I came back from Montana with a brighter smile on my face. People could see the shift in me at work (I’m sure they figured I was rejuvenated from yoga and meditating for hours or whatever else people do at a wellness retreat). There had been a fundamental shift where the shame and pain of having a drinking problem was lifted and I could think about what was next for me and my recovery. I no longer felt like I had to protect myself from real life and stay insulated at home. I started going back to happy hour at work and saying yes to dinner invites. I could socialize without alcohol as a crutch and I was ready for more!

When the next New Year’s Eve rolled around, I couldn’t believe it. A whole year had gone by without a drink, without a hangover, without waking up in a panic trying to piece together what I had done the night before. I took some time to reflect on the previous 365 days. I felt so different, like I had lived a lifetime in a year. I opened up a word document and started to free-write on what I was looking forward to for next 365. I kept thinking back to Montana, and how the experience of fun with other sober people was the tipping point in feeling empowered by sobriety. Could I pay it forward, and create a space that was safe and welcoming—and more importantly, fun—for other women in sobriety? The idea for SoberIRL (in real life) came through: An opportunity to meet up locally in San Francisco for an activity, with no pressure to talk about how long you’ve been alcohol-free, or dive into what’s currently worrying you. A place where we could leave our past behind and focus on finding joy in the present.

Though I had already become vocal about my recovery on Instagram and had built a network on social media, I knew my next step was to make some IRL connections. I decided to find some sober friends to grab coffee with and invite to Laura McKowen’s upcoming book launch stop in San Francisco. I put the invitation out there as a test to see if people would respond and show up. The answer was yes, to both! Next up: Would anyone be up for an urban hike and a picnic? The answer: Yes!

I was astounded. Not only did people show up, they also wanted to sign up for the next event. It was really happening. I felt the same warm fuzzies as I did on retreat in Montana, which I know was a sign I was on the right path.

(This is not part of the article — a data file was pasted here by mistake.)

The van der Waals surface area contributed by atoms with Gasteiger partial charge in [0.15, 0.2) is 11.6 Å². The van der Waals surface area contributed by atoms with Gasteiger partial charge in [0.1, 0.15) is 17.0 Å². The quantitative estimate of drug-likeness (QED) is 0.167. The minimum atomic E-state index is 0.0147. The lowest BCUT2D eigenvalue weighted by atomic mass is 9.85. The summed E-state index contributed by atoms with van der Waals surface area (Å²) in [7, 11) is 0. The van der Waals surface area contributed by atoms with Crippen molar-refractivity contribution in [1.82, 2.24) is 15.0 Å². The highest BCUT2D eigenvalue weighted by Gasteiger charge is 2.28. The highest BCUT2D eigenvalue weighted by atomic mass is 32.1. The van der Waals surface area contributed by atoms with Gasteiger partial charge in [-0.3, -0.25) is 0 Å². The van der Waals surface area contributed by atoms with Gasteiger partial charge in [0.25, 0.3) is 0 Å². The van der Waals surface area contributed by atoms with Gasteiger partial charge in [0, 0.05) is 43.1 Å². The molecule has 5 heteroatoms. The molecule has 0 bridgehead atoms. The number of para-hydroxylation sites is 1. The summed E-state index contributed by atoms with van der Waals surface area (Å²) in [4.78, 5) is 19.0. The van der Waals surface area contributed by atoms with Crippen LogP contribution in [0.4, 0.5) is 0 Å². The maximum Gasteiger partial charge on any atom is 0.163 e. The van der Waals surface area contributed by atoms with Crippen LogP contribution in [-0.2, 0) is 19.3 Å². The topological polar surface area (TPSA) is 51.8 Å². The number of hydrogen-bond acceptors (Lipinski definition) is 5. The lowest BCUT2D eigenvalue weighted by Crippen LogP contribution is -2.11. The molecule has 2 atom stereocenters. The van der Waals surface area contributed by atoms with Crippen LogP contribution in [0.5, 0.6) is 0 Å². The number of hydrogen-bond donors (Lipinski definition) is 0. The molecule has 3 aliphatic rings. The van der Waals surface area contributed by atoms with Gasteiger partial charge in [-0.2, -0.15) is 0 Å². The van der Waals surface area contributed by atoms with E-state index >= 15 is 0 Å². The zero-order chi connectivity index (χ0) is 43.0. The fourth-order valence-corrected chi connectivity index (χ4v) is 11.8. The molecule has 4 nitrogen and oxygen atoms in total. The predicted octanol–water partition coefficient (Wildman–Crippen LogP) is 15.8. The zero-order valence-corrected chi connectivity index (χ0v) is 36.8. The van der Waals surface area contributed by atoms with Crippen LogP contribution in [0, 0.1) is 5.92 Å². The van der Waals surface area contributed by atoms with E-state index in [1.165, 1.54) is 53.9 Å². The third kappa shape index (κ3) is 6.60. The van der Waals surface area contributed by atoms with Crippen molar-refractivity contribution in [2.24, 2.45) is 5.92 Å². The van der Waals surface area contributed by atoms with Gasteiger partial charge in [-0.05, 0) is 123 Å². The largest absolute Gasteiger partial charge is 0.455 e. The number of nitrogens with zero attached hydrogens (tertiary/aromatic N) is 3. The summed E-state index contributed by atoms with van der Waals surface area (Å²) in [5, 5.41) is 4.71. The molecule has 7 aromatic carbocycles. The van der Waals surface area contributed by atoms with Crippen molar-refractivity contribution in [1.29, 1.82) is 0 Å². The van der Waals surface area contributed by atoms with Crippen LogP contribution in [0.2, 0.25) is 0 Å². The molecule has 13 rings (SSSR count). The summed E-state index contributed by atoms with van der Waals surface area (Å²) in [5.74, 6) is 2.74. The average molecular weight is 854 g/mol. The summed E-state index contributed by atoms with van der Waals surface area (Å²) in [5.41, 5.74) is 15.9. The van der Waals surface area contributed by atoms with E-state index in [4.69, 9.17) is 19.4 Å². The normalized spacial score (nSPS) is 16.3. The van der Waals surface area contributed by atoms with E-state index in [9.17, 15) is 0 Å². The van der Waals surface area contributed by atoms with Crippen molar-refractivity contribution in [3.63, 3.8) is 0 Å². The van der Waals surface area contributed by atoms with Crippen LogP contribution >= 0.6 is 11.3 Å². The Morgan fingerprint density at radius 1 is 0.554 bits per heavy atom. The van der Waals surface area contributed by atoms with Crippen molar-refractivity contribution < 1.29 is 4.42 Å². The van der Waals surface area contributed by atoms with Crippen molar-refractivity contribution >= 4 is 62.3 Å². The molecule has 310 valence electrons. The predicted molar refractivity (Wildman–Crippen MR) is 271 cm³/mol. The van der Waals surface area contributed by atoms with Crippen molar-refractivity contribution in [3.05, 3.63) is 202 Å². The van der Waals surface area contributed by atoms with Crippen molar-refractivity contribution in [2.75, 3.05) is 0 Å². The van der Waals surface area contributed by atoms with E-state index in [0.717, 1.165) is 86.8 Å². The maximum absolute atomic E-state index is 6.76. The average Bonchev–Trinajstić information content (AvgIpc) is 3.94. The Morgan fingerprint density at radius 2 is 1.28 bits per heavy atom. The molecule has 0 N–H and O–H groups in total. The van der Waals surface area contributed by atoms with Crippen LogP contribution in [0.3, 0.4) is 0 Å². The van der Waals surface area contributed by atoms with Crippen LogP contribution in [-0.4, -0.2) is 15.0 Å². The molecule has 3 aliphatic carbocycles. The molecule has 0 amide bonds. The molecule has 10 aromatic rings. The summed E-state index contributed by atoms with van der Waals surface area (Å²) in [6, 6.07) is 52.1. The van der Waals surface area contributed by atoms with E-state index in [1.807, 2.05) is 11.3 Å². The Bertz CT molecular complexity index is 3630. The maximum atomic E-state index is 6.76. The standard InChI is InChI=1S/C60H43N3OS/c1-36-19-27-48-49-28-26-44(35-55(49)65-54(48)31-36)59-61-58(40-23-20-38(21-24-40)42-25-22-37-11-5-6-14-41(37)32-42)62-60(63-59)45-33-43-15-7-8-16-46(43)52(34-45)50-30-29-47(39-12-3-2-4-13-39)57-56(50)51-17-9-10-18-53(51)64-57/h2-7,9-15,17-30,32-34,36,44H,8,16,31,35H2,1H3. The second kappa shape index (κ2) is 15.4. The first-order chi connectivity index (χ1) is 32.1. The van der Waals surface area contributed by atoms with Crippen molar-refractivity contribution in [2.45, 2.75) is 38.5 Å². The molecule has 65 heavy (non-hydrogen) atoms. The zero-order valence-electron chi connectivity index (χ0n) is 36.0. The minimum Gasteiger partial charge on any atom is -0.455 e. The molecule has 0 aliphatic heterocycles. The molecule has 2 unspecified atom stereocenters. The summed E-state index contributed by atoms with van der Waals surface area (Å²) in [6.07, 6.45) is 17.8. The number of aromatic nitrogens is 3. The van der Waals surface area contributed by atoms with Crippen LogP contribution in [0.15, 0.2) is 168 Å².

Then March 2020 rolled around, and COVID-19 upended everything. I had already planned out activities for the rest of the year: Mocktail making, how to make a macrame wall hanging, sober karaoke! But suddenly, none those things were going to happen—at least not in-person. I felt defeated. So I was surprised when the direct messages on Instagram started coming in: “Are you going to do virtual meet-ups?” This was unexpected. People were asking me to continue because they found value in the community space I had created. So I started a schedule for monthly virtual meetups. On Saturday mornings, eight-to-ten of us met up online, and since we’re all local to the Bay Area, we talked about the fun stuff we could do once we could be in-person again. It wasn’t my first choice, but a virtual community became a much needed retreat when the outside world felt unsafe.

Around July, I started getting messages again: “Any chance we could do a social-distanced event?” I couldn’t believe it! And so I started thinking through activities with limited contact that could be done outside in a group. The messages from the community were nudges to keep going and to adapt—just as I had been doing since Day 1. Before the first social-distanced event in August, I realized I had gone from bystander, to participant, to leader. All those gradual baby steps had accumulated, and it was only when I stopped to reflect could I see how far I had come. The fear and worry I had always felt and had accepted as a fundamental part of me had actually dissolved, and turned into trust.

Finding, and then building, sober community has shifted the way I see myself in this world. I am no longer apologizing for taking up space and stepping out of the way for the comfort of others. Community provided the safe space I needed to reconnect with my silly, fun-loving self, and supported me when I felt like turning back. These days, community inspires me to see how much further I can go. Lastly, it’s been the foundation on which I’ve rebuilt my life—one I no longer watch pass before me while hungover on the couch. I’m proud of all the moments I continued to push forward despite how awkward it felt, all the times I chose to do things differently this time. I’m three months away from turning years sober and I’m so excited about what lies ahead.

August 2019: Dance party in Montana at a sober retreat
January 2020: My second sober retreat and spending time with new friends
February 2020: First official soberIRL event pre-COVID
September 2020: Masks on for soberIRL yoga event with 14 women

Karla is 34 and by day works as an Executive Assistant at a tech company. She lives in San Francisco with her husband and their adopted pup, Niko.

In her free time she shares her experience as a sober Latina on Instagram to confront the stigma surrounding alcohol-use disorder. Additionally, she’s started an alcohol-free community, soberIRL, for sober/sober-curious women in the Bay Area to help foster new connections in the recovery space


⛓ Related/mentioned links:

Follow Karla on Instagram
Check out SoberIRL online
Post Acute Withdrawal Syndrome (PAWS)
Annie Grace + This Naked Mind
Sobercurious by Ruby Warringon
Never Enough by Judith Grisel
Recovery Happy Hour
Bridge Club
Laura McKowen


Slow Motion Sober is a newsletter and community for creative types who are sober or curious about sobriety, and all the life-y intersections along the way. It's written by me, Dani Cirignano, a writer and sobriety advocate in San Francisco, CA.